It’s not easy to say thank you – and mean it – when you don’t feel it.  It’s a bit like walking a familiar path in the dark.  The “sunny” days I dash off thanksgivings without a second thought.  I love everything!  I am thankful for everything!  But when the dark days come even the major gifts don’t seem quite so bright and shiny.  I may have the exact same things to be thankful for – everything I loved in the daylight is still there – but I no longer see it.  Outwardly, nothing has changed.  It’s the same path.  But in the dark, my feeling is different.  And this is where we hear Paul say: In everything give thanks.  For everything give thanks.

I am blessed to have a friend with whom I randomly exchange thankful lists.  Sometimes by phone; sometime by email.  One of us will say, “Today I am thankful for…” and we will each list five things.  The other day I dashed off an email that said, in essence, “I am in need of an attitude adjustment, so today I am thankful for…”  and I am sad to say that out of the millions of blessings I should have been able to dash off, it took me several minutes to type out five.  You might say I was in the dark and even though I knew the blessings were there, I just couldn’t feel them.  But it doesn’t matter if I don’t feel them.  I can still give thanks in the dark.

We were talking about that tonight, this friend and I, and she was laughing that she had been thinking about all kinds of things for me to be thankful for.  “Just think of that email transaction,” she said.  “You could be thankful for the computer and email and internet and your eyes to see it and your fingers to type it…”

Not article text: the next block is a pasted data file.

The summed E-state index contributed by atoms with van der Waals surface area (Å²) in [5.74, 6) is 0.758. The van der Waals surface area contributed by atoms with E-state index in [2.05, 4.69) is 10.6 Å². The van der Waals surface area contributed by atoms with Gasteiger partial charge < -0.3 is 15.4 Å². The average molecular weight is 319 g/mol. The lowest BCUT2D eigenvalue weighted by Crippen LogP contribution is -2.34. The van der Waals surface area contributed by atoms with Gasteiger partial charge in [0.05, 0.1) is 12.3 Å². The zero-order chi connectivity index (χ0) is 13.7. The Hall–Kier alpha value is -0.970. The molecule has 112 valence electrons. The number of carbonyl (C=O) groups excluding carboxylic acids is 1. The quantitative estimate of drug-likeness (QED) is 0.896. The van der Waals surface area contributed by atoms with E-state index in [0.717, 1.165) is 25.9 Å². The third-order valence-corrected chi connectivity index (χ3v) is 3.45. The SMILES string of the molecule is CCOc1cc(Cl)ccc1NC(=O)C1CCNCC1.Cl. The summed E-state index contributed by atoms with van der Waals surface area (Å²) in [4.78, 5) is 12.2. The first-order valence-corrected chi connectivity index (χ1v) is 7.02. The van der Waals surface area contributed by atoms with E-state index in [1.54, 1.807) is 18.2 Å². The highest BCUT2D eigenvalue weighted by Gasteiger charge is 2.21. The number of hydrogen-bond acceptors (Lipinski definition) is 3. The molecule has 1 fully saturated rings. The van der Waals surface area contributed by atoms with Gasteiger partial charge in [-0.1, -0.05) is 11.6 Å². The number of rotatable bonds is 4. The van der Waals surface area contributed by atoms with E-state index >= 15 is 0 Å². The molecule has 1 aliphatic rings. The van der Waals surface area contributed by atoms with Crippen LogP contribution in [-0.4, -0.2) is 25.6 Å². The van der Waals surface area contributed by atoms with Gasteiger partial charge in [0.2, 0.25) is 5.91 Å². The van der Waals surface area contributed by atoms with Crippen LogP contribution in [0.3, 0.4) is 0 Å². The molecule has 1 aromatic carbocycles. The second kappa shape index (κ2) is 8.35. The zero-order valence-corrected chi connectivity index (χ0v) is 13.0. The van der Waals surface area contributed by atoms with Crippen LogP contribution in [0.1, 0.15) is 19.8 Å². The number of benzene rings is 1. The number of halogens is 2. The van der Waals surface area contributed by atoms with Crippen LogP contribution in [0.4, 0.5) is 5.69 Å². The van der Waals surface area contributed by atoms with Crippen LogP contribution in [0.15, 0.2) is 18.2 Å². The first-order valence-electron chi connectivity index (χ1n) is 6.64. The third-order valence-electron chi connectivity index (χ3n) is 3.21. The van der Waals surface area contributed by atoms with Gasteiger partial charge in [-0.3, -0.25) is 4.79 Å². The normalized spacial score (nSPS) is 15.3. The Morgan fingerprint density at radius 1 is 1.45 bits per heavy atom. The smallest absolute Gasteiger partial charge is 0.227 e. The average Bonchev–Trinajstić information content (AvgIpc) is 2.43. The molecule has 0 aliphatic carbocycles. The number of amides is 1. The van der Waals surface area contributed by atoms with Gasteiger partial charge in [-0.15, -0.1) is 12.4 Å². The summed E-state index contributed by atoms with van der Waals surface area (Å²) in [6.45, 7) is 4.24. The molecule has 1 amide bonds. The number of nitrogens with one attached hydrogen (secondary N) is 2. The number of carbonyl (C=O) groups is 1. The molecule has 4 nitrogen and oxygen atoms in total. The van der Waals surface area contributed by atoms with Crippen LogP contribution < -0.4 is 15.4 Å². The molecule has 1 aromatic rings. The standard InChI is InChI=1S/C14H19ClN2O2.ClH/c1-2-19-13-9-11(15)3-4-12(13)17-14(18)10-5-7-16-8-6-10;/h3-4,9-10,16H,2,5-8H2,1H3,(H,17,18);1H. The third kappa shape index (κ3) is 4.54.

“I know.  I know,” I interrupted.  And then: “I’m glad at least one of us is thankful!”  But as I hung up the phone I thought, Carry one another’s burdens, and so fulfill the law of Christ (Galatians 6:2).  Sometimes that means helping each other to be thankful.

Tonight I not only am thankful, I feel thankful.  For a friend who called and talked to me about being thankful.  And also for pillows, breakfast, carpets on cold tile, and indoor plumbing.

It is good to give thanks to the Lord, to sing praises to your name, O Most High; to declare your steadfast love in the morning, and your faithfulness by night (Psalm 92:1-2).

Happy Thanksgiving!

May we all find something today worth giving thanks for… because indeed there are many things… no matter what we may be facing.

Shout to the Lord, all the earth, let us  sing

Power and majesty, praise to  the King

Mountains bow down  and the seas will roar

At the  sound of Your name

~ Darlene Zschech, Singer/Songwriter

(If you’ve never heard this song, you can get an unofficial sneak peek on YouTube.)

Give thanks to the Lord, for he is good; his love endures forever (1 Chronicles 16:34).

Happy Thanksgiving, Everyone!